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Prison Path

Private vs. Public Correctional Facilities – Revisited



According to the following article, the inmate population has increased in private prisons by 1664 percent during the period of 1990 – 2009. As in our original post, there is a connection between private prisons, profit, increased prison population, racism, and recidivism. The adherents of prison privatization argue that a need is fulfilled by private facilities. A realistic assessment of private prisons cannot ignore one simple fact—private prisons are managed for profit. Where profit is involved, there is always pressure on management to increase profit every year. This pressure or just simple greed will result in cutting corners. The desire to rehabilitate decreases as recidivism increases. Dr. Lisa Wade has reported on this growing controversial issue.

In 1984, the U.S. began its ongoing experiment with private prisons. Between 1990 and 2009, the inmate population of private prisons grew by 1,664%. Today approximately 130,000 people are incarcerated by for-profit companies. In 2010, annual revenues for two largest companies — Corrections Corporation of America and the GEO Group — were nearly $3 billion.

Companies that house prisoners for profit have a perverse incentive to increase the prison population by passing more laws, policing more heavily, sentencing more harshly, and denying parole. Likewise, there’s no motivation to rehabilitate prisoners; doing so is expensive, cuts into their profits, and decreases the likelihood that any individual will be back in the prison system. Accordingly, state prisons are much more likely than private prisons to offer programs that help prisoners: psychological interventions, drug and alcohol counseling, coursework towards high school or college diplomas, job training, etc.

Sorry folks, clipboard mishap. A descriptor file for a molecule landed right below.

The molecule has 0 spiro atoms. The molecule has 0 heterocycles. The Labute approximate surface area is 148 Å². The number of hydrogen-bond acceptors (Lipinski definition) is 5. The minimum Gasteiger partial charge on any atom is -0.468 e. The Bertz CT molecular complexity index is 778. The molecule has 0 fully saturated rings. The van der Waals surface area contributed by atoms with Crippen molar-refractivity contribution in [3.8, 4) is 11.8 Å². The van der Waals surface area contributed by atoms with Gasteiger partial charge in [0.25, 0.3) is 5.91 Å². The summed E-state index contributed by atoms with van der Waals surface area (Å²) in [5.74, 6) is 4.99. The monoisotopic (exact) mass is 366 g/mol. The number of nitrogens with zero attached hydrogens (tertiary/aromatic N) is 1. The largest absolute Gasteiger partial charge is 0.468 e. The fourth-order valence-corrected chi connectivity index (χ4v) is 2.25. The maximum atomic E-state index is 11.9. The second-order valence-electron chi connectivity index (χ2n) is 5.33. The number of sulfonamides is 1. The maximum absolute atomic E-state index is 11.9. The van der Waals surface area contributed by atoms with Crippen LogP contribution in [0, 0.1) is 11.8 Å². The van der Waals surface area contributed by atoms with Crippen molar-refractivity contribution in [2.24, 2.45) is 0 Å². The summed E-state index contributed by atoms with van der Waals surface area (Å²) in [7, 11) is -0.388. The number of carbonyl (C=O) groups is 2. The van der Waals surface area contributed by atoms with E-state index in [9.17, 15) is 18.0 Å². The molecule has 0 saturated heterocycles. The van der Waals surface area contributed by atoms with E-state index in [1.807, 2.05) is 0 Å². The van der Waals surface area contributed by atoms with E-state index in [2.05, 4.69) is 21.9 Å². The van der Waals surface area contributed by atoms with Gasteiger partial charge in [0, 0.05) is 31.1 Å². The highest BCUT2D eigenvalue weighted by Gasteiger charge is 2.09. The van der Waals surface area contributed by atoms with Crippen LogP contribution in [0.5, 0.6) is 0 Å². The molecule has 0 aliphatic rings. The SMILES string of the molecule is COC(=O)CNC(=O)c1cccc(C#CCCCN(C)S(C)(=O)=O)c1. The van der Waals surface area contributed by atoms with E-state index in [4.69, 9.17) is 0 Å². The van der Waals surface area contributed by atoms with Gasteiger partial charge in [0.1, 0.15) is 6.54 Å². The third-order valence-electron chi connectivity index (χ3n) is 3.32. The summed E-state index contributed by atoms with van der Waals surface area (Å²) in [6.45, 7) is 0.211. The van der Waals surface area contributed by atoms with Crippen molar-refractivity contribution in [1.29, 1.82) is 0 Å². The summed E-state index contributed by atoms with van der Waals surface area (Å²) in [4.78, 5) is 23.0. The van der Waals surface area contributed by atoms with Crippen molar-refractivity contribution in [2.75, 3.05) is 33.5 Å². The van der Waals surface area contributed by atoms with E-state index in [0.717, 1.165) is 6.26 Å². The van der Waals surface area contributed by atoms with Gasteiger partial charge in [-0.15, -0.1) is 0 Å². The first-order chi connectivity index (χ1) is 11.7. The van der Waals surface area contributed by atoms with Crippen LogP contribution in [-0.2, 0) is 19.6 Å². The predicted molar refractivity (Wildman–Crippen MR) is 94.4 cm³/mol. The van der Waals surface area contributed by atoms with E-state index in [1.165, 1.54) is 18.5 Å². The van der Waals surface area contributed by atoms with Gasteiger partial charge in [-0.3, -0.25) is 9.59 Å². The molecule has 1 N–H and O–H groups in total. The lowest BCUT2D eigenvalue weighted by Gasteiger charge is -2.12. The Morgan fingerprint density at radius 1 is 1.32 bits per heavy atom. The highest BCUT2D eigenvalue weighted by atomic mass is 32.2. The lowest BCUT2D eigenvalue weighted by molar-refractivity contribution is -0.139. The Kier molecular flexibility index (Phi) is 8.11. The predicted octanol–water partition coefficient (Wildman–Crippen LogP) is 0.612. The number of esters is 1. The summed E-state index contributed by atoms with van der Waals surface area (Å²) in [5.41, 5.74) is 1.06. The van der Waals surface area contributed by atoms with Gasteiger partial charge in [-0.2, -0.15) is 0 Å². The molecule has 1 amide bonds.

What is good for private prisons, in other words, is what is bad for individuals, their families, their communities, and our country.

This is a deeply unethical system. New research shows that, in addition to being disproportionately incarcerated, racial minorities and immigrants are disproportionately housed in private prisons. Looking at three states with some of the largest prison populations — California, Texas, and Arizona – graduate student Christopher Petrella reports that racial minorities are over-represented in private prisons by an additional 12%.

This means that, insofar as U.S. state governments are making an effort to rehabilitation the prison population, those efforts are disproportionately aimed at white inmates. Petrella argues that this translates into a public disinvestment in the lives of minorities and their communities.

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Terri LeClercqTony Young Recent comment authors
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Tony Young

In the article it was mentioned that private prisons are more interested in fewer paroles, etc. . My question is this: are the prisoners in the private prison under the authority of the State Corrections Department; aren’t the private prisons more or less just a “housing authority”?

Terri LeClercq

A public defender told me this weekend that the worse-of the-worse prison he’s seen is a private prison in the panhandle of Texas. Disgusting facilities, cruel guards, stupid procedures. There’s no oversight, of course, because it is not controlled by the state.